SMCR, GDPR, DPA2018 & DPIAs

Life ambition achieved! A document title with FOUR acronyms which probably mean little to most people!!!

A recent post on a Privacy forum asked about the dilemma of complying with both data protection legislation (GDPR, Data Protection Act 2018) and the Senior Managers & Certification Regime (SMCR).

The company concerned needed to balance the fitness & proprietary checks under SMCR with the need to document a lawful basis under GDPR and the Data Protection Act.

They planned to carry out DBS and credit checks, employment and business references, qualification checks, FCA register checks etc but was also looking at social media checks and wanted to make sure it was all documented appropriately.

Instinctively, they were working from the starting point that the SMCR regime makes it all 'legal obligation' but wanted a sense check.

How do references fit under GDPR?

In this instance, checking/referencing done in relation to something directly mentioned in the Form A would put some checks and referencing under a ‘legal obligation’ - those required to comply with the law.

So which of these checks are required?

The FCA handbook says a firm should:

ask the candidate to apply for a DBS and that the firm should have sight of it but that this does not need to be sent to them.
Conduct a search of the Financial Services Register (but does not mention that a copy of that search needs to be retained).
consider whether it should take additional steps to verify any information contained in an application ... or that it takes into account in its assessment
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Unfortunately the FCA don’t explicitly say the firm must obtain a credit check and employment/business references.

The Firm declaration requires the firm to confirm
on the basis of due and diligent enquiry that the candidate is a fit and proper person to perform the controlled function(s) listed in section 3. The firm also believes, on the basis of due and diligent enquiry, that the candidate is competent to fulfil the duties required in the performance of such function(s).
i.e. the FCA requires the firm to carry out appropriate checks but does not expand on what they may be.

Further, the FCA only reserves the right to verify the information provdied by the candidate and the firm in their application – credit checks etc may be required but do not have to be made available to the FCA on application.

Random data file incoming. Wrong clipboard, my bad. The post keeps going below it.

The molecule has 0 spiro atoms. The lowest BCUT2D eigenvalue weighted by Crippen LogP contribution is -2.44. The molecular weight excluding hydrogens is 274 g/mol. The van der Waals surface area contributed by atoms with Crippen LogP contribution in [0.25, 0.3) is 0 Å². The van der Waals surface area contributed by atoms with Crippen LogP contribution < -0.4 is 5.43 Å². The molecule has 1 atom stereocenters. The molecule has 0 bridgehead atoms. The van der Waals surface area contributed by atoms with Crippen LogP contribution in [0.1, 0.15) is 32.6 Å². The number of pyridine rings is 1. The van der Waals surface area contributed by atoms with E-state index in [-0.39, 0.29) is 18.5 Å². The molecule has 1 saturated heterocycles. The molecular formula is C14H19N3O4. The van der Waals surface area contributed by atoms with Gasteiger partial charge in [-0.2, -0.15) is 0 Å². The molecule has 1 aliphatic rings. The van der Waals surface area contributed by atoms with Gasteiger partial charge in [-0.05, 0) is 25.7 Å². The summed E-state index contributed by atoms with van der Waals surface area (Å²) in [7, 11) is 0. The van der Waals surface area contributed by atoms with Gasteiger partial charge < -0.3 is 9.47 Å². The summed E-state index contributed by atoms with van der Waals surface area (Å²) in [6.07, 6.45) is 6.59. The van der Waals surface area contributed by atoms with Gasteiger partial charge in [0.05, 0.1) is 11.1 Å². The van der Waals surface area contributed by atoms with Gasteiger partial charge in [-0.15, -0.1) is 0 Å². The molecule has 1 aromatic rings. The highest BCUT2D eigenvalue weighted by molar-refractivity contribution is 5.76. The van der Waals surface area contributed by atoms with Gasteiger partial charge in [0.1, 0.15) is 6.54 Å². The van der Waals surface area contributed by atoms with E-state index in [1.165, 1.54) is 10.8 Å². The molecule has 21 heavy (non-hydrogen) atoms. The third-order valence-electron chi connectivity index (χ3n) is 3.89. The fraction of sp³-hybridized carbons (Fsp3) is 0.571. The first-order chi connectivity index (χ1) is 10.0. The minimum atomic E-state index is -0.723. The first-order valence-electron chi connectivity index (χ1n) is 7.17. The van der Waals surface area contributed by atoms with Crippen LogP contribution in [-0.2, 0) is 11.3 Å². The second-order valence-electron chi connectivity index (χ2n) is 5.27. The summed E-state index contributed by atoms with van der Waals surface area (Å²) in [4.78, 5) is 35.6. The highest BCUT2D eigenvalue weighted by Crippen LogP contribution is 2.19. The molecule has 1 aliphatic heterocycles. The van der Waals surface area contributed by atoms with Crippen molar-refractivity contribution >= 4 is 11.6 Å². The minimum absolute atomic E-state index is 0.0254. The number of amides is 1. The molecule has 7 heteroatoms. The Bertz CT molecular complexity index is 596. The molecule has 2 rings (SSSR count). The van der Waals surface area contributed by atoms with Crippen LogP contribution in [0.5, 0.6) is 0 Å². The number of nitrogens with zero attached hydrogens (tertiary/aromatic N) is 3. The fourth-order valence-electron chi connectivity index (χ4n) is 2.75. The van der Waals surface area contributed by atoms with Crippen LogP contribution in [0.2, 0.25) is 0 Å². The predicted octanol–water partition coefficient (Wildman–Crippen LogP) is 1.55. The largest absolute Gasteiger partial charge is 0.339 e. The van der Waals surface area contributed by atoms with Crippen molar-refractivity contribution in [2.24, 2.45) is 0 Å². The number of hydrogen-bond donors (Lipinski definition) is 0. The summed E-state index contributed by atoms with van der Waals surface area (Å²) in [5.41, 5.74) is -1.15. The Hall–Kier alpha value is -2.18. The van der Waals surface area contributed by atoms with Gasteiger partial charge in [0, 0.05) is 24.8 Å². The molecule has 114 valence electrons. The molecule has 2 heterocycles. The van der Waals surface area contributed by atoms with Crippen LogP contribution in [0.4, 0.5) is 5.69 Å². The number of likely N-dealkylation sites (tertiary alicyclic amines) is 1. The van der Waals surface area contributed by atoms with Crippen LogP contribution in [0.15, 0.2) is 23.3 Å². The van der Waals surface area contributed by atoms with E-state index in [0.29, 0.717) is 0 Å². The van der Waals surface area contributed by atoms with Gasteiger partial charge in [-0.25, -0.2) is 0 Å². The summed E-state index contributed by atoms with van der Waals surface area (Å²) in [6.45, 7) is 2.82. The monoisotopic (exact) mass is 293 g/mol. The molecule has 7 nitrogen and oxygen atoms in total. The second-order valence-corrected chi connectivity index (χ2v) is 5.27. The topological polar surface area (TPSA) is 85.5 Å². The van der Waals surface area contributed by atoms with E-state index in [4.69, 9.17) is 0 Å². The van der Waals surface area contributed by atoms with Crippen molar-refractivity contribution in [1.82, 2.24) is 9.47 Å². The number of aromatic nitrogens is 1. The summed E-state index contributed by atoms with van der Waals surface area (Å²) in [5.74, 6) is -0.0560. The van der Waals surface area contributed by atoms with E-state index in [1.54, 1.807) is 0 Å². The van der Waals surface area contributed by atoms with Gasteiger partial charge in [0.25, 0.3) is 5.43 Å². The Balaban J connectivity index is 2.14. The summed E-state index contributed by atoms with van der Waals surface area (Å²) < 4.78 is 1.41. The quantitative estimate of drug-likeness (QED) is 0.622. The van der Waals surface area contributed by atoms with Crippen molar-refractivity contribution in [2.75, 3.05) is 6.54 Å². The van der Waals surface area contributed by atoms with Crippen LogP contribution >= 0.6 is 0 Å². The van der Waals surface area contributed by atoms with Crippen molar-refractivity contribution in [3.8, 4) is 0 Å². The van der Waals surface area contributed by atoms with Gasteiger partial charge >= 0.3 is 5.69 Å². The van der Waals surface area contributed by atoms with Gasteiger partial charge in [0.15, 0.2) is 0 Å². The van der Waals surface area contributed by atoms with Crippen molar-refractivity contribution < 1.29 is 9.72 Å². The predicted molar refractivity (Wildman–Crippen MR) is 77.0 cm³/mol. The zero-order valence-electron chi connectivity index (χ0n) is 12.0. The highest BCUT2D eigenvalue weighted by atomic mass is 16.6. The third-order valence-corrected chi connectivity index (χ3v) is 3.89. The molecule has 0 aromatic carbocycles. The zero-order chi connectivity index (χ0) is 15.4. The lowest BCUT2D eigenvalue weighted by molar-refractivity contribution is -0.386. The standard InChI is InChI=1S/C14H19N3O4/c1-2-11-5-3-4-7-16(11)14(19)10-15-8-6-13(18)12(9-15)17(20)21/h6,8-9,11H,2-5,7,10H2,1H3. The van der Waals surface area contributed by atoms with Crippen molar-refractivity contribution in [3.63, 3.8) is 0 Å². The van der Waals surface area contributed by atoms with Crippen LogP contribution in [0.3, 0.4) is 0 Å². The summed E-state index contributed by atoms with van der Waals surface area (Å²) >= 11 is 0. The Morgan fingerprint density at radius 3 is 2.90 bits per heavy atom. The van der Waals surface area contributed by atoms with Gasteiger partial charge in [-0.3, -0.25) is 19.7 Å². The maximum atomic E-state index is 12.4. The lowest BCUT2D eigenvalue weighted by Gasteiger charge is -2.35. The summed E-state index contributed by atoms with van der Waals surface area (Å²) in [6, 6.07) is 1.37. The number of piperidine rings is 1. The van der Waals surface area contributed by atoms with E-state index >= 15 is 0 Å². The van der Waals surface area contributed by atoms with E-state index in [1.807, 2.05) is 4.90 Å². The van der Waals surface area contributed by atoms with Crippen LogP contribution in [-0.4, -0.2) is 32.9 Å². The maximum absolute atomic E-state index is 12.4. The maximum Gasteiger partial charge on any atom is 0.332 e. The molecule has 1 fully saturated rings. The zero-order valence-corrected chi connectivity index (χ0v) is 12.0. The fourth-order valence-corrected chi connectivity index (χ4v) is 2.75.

So what is the lawful basis under GDPR?

The FCA will say it is up to the firm to decide what is ‘due and diligent’ taking into account common practice etc.

To comply with GDPR, the ICO will say that anything the firm does needs to have a lawful basis and be necessary and proportionate.

Social media checks are very problematic under GDPR – do you just stick to publicly available profile information or risk being accused of snooping by looking at private profiles?

Who decides what sort of social media content impinges someone’s fitness and proprietary to perform a role? Are all roles the same in this respect?

Even putting aside social media checks - an existing employee can’t freely consent to checks like these but a prospective employee possibly can.

This means it is likely that more than one lawful basis of processing will need to be established and documented i.e. some checks will be under a legal obligation but others will need to have a different one (almost certainly not consent).

Most could potentially be argued to come under
processing is necessary for the performance of a contract to which the data subject is party or in order to take steps at the request of the data subject prior to entering into a contract;
i.e. the employment contract or even
processing is necessary for the performance of a task carried out in the public interest
Public interest is a big driver of the SMCR and it is law the firm (the controller) is subject to but Part 2 – Chapter 2 – Section 8 of the DPA 2018 seems to rule that out.

Another option is legitimate interest – the firm’s legitimate interest in meeting its regulatory obligations and avoiding sanction, protecting its reputation with the public, the legitimate interest pursued by the firm and the FCA in protecting the public from fraudulent or criminal behaviour, dishonest or exploitative business practices etc.

This may be possible after a Legitimate Interest Assessment (LIA) which shows the steps being taken are necessary and proportionate to the interests pursued and not likely to be completely unexpected on the part of the data subject.

Prime candidate for a documented DPIA including consultation with staff, candidates, the FCA and the ICO.

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